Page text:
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Scott County supervisor to host listening sessions on plans for larger juvenile detention
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Scott County supervisor to host listening sessions on plans for larger juvenile detention

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Juvenile Detention Center

The Scott County Juvenile Detention Center June 2019 in Davenport. County officials voted Thursday to replace the existing 18-bed facility with a 40-bed Juvenile Detention Center.

Scott County Supervisor Ken Croken will host two "community conversation" sessions next week to solicit public input on plans to build a new, 40-bed Juvenile Detention Center — more than double the size of the county's existing 18-bed facility.

State officials have said it's unnecessary, and recommended a 24-bed facility.

Supervisors in a split vote last month, with Croken opposed, approved a $131,980 contract with Wold Architects & Engineers to draw up designs for a 40-bed facility recommended by a community advisory group to address overcrowding and long-term juvenile detention capacity needs. The group also presented a secondary option for a new 24- to 28-bed facility, with plans for future expansion.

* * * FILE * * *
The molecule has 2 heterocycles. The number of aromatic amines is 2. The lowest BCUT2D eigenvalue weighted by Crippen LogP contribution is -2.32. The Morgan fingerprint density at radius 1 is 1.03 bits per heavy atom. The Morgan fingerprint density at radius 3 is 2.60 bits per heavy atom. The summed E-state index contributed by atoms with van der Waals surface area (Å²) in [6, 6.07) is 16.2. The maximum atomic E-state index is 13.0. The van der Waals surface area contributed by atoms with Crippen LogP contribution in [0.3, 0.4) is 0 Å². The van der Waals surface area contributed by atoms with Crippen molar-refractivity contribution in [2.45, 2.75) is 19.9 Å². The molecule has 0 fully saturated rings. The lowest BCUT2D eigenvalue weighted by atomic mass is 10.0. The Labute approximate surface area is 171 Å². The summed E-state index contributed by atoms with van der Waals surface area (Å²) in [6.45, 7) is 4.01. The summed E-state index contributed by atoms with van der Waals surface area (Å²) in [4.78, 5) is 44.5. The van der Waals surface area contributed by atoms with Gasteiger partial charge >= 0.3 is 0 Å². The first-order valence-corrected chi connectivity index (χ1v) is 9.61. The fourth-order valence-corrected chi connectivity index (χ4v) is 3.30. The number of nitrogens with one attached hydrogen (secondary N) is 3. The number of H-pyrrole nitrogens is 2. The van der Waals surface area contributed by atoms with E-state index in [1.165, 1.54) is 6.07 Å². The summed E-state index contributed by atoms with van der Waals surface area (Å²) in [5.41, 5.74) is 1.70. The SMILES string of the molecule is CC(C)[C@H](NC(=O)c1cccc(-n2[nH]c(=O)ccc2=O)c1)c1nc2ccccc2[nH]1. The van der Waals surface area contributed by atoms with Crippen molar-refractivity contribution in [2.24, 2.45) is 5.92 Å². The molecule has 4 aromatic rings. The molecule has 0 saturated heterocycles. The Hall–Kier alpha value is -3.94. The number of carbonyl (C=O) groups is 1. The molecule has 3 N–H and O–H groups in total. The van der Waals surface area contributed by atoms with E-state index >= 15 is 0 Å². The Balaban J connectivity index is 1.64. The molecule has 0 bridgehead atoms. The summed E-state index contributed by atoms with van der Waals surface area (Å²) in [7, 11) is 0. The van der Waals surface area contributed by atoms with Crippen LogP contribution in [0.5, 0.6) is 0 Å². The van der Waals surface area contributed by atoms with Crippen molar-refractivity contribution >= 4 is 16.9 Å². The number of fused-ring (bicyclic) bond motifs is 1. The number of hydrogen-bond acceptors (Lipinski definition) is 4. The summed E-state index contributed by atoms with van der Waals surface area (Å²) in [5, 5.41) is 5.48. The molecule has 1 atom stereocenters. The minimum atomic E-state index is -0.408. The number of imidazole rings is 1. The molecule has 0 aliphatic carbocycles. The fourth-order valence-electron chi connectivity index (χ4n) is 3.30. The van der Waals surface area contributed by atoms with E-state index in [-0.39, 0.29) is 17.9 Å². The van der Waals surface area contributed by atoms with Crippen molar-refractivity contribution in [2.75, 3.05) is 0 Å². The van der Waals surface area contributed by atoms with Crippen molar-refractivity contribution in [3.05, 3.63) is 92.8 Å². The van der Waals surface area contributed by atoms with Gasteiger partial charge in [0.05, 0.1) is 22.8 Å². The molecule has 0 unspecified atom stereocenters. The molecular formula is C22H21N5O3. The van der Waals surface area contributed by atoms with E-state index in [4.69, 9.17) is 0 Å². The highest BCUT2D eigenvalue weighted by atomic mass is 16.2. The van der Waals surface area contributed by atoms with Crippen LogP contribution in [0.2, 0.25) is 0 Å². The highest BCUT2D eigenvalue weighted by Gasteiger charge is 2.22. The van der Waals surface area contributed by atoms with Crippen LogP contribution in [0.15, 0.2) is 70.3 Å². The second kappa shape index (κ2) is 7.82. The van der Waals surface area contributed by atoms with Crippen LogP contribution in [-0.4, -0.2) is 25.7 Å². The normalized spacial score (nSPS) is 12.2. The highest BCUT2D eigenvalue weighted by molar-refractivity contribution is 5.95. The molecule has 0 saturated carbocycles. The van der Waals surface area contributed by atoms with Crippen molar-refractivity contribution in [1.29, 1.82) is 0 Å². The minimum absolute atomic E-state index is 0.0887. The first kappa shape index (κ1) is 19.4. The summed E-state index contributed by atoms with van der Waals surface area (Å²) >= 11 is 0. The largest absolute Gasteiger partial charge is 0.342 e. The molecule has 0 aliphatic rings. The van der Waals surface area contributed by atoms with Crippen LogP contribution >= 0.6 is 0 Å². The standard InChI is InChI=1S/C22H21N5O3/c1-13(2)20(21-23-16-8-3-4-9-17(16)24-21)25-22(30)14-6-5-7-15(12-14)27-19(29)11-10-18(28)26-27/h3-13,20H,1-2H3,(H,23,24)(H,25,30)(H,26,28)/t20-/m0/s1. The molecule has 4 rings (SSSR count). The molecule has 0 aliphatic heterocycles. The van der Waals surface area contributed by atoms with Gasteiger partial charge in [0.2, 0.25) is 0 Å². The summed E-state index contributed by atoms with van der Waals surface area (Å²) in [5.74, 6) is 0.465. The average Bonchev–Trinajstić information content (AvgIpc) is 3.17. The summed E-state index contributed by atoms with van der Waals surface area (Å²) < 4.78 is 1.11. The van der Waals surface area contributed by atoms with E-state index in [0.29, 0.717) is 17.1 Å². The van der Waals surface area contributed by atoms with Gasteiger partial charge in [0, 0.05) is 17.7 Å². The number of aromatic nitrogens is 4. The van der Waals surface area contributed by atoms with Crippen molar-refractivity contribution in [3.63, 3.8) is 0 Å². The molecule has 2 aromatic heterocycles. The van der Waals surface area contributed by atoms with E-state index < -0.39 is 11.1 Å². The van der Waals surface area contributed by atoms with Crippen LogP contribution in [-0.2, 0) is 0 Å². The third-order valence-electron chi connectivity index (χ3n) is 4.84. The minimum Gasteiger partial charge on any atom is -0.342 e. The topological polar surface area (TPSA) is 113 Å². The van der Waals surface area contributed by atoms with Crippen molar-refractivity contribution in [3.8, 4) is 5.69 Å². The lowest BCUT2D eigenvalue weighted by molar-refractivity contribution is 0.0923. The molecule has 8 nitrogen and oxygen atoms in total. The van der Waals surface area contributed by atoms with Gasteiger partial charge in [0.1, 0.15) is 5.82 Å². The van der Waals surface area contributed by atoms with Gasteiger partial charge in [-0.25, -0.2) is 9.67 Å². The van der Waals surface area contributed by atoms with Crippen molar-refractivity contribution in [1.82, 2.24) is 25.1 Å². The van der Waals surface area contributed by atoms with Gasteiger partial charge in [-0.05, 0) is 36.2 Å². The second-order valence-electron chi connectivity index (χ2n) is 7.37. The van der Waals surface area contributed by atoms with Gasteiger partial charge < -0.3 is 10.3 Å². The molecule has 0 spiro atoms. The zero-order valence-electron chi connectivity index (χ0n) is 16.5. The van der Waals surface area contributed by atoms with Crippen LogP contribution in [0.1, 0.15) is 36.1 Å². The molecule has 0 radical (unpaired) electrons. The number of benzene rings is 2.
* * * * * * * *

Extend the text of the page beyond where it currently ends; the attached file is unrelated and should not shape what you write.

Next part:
The facility is estimated to cost $16.8 million to build and an additional $600,000 to $1 million a year to staff. Paying for it could potentially require supervisors to increase slightly county property taxes without going to voters to approve a bond referendum, as well as utilizing federal COVID-19 relief funds.

The first community listening session is scheduled for 6 p.m. Tuesday, July 27 at the Scott County Library at 200 North Sixth St. in Eldridge. Joining Croken will be Marcy Mistrett, a senior fellow with The Sentencing Project. The Washington, D.C.-based research and advocacy group focuses on issues related to incarceration and racial disparities in the criminal justice system.

The second "community conversation" is scheduled for 6 p.m. Wednesday, July 28 at the downtown Davenport Public Library at 3212 North Main St. Joining Croken for this session will be Steve Michael, division administrator of Criminal and Juvenile Justice Planning with the Iowa Department of Human Rights.

"The decisions we make today will have long-lived consequences for our children, our taxes and our economy," Croken said in a statement. "So, we should invest the time and thought needed now to ensure that our actions serve our interests for the long run.

"More importantly, these decisions will define who we are as a community."

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